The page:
Editor's note: Although the term "reliability-centered maintenance" (RCM) may be unfamiliar to some, chances are that many facilities managers are already using several asset-management tools integral to this concept and well on their way to a complete RCM strategy without yet realizing it. In this monthly three-part series, members of the American Society for Health Care Engineering will explore common tools used in health care facilities today and how they play a role in RCM.

Believe it or not, many health care facilities managers are already performing reliability-centered maintenance (RCM) tasks, or at least condition-based monitoring (CBM).

CBM is a critical component of an RCM system and is applied to targeted failure modes, allowing earlier identification of defects than commonly applied preventive maintenance tasks during normal operation of the equipment. In layman’s terms, CBM helps to know something’s going to fail before it fails.

Everyone in this profession has meters and gauges installed on most equipment and systems. Anyone recording the information from those meters and gauges is automatically using CBM, especially if they are performing maintenance based on those readings,.

For example, almost every air handling unit has Magnehelics gauge measures or differential pressure sensors that are used to monitor the status of the air filters. If air filters are being replaced based on the change in differential pressure across the filter versus a calendar date, that is a form of CBM.

When a facilities manager performs an annual fire sprinkler system main drain test, they use the pressure gauges to record initial, residual and final pressure readings “to determine whether there has been a change in the condition of the water supply piping and control valves.”1 Again, this is a form of CBM.

Same for fire pumps. Using the pressure gauges installed on the system, pressures are recorded at no flow, 50%, 100% and 150% flow. The results of the test are used to determine performance of the pump assembly. And therefore — say it with me — “This is another form of CBM.”

And, there are many more examples. Listed below are just a few:

  • Water filter differential pressure. This can indicate when the filter should be changed.
  • Pump strainer differential pressure. The pressure drop will increase as particulate accumulates in the strainer.
  • Chilled and heating water coils differential pressure. Over time coils can become clogged, and an increase in differential pressure can indicate when it is time to flush or backwash the coil.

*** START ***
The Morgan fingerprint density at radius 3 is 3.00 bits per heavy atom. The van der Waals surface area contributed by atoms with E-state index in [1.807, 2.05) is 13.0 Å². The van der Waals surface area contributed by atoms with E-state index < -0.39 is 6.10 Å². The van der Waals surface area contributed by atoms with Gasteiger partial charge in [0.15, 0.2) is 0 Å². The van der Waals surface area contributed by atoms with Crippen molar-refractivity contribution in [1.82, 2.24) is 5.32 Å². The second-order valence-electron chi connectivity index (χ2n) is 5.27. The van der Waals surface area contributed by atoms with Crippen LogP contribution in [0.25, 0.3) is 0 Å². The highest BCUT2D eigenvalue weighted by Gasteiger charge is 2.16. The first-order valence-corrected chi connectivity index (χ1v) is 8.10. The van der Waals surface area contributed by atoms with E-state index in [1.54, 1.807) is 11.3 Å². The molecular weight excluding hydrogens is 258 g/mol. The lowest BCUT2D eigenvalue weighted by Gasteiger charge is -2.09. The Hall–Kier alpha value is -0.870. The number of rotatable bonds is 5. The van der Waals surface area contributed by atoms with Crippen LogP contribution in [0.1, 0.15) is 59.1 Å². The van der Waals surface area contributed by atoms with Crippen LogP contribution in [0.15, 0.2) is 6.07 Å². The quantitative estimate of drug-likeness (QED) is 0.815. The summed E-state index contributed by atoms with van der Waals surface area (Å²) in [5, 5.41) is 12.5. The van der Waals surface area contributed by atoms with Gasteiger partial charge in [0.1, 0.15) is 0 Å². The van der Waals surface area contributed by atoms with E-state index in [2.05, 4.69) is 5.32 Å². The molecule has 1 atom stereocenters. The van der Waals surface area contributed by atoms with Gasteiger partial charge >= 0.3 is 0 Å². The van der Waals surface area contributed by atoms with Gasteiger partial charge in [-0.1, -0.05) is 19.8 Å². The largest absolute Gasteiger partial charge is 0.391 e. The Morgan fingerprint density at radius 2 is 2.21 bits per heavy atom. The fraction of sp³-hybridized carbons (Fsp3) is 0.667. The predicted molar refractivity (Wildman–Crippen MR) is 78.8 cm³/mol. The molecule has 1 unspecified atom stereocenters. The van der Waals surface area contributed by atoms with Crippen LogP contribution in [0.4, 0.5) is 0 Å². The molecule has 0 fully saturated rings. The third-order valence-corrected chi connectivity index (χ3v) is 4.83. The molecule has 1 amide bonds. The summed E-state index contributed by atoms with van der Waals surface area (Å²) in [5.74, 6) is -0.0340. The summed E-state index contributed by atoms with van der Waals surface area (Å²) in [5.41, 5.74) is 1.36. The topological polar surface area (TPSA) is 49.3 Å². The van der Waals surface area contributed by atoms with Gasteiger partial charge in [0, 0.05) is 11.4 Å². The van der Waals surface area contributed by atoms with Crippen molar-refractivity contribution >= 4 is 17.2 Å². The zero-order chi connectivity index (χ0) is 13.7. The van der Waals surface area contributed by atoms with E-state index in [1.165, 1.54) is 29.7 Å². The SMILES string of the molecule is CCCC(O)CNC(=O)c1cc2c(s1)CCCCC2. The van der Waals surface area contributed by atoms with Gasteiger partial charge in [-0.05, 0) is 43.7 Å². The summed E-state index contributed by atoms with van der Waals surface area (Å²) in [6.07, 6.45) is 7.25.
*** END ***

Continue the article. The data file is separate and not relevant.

• Heat exchanger differential pressure. Similar to coils, over time heat exchangers can develop rust or become clogged, indicating the need to flush or backwash.
  • Monitoring motor current. An increase in current draw may indicate a need for maintenance long before a breakdown occurs.
  • Temperature gauges or sensors for machinery (e.g. – motors, bearings, etc.). Overheating may indicate the need for maintenance, this can even be accomplished with a hand-held infrared (non-contact) thermometer.
  • UV lamp lumens. Using a light meter to measure the lumens of an ultraviolet lamp will indicate when a lamp needs to be replaced versus just replacing it annually.

Performance monitoring — simply looking at equipment performance data — is perhaps the simplest form of CBM. Over time, equipment performance degrades, so monitoring and recording performance can provide clues as to when maintenance is required.

Performing maintenance only when it is required can save money by reducing the amount of labor and materials required. In the AHU filter example above, instead of replacing air filters every quarter whether needed or not, the life of the filters can be extended to a year or more — saving labor and the cost of the filters.

Another benefit is avoiding equipment failures and unplanned downtime. Identifying or anticipating the failure in advance and planning the downtime to repair or replace the failing component avoids the cost of the unplanned downtime. Or, worse! For example, in the fire pump scenario, monitoring the pump and motor performance is designed to ensure the fire pump is always ready when it’s needed.

From these examples and more, it’s easy to see that most health care facilities managers are already performing some form of CBM which, again, is at the core of an effective RCM system. It’s not a quantum leap to developing an RCM program when many in the field are already part of way there. RCM is just a way to make sure the right maintenance is being performed on the right equipment for the right reasons.

The next step is function and failure analysis: identify functions, functional failures, effects of failures and failure causes. This can be done independently or through the help of multiple consultants or software programs to assist with the process.

This series will continue to dig deeper into RCM and CBM, and the benefits they offer health care maintenance departments. Stay tuned for the next article, which will provide another example of an RCM or CBM task that many are already performing: thermal imaging. The article will discuss how thermal imaging has become an integral part of health care maintenance programs and is a precursor to condition-based monitoring and reliability-centered maintenance.


1. NFPA 25, 2011 Edition Inspection, Testing, and Maintenance of Water-Based Fire Protection Systems: 13.2.5